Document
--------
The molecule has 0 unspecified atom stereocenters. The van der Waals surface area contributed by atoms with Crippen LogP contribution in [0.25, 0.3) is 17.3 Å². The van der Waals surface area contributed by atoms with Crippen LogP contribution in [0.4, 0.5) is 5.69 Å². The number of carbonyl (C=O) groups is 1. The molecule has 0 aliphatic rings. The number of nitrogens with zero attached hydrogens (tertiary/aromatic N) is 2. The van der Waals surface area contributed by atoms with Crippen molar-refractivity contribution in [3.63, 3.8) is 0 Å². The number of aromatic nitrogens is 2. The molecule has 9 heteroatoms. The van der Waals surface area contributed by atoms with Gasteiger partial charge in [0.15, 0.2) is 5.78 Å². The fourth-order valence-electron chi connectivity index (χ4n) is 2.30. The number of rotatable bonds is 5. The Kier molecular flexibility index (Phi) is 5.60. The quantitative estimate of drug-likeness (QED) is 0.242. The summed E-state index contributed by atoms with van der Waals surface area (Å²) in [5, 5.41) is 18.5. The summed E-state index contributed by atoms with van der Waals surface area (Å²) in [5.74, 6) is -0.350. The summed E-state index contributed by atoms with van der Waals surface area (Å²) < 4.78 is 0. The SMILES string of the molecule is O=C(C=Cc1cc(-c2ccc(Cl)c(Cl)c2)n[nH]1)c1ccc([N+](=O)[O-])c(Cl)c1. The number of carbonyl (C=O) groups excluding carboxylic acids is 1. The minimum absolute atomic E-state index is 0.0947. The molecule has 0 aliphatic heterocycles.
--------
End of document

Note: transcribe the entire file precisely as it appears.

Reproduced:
The molecule has 0 unspecified atom stereocenters. The van der Waals surface area contributed by atoms with Crippen LogP contribution in [0.25, 0.3) is 17.3 Å². The van der Waals surface area contributed by atoms with Crippen LogP contribution in [0.4, 0.5) is 5.69 Å². The number of carbonyl (C=O) groups is 1. The molecule has 0 aliphatic rings. The number of nitrogens with zero attached hydrogens (tertiary/aromatic N) is 2. The van der Waals surface area contributed by atoms with Crippen molar-refractivity contribution in [3.63, 3.8) is 0 Å². The number of aromatic nitrogens is 2. The molecule has 9 heteroatoms. The van der Waals surface area contributed by atoms with Gasteiger partial charge in [0.15, 0.2) is 5.78 Å². The fourth-order valence-electron chi connectivity index (χ4n) is 2.30. The number of rotatable bonds is 5. The Kier molecular flexibility index (Phi) is 5.60. The quantitative estimate of drug-likeness (QED) is 0.242. The summed E-state index contributed by atoms with van der Waals surface area (Å²) in [5, 5.41) is 18.5. The summed E-state index contributed by atoms with van der Waals surface area (Å²) in [5.74, 6) is -0.350. The summed E-state index contributed by atoms with van der Waals surface area (Å²) < 4.78 is 0. The SMILES string of the molecule is O=C(C=Cc1cc(-c2ccc(Cl)c(Cl)c2)n[nH]1)c1ccc([N+](=O)[O-])c(Cl)c1. The number of carbonyl (C=O) groups excluding carboxylic acids is 1. The minimum absolute atomic E-state index is 0.0947. The molecule has 0 aliphatic heterocycles.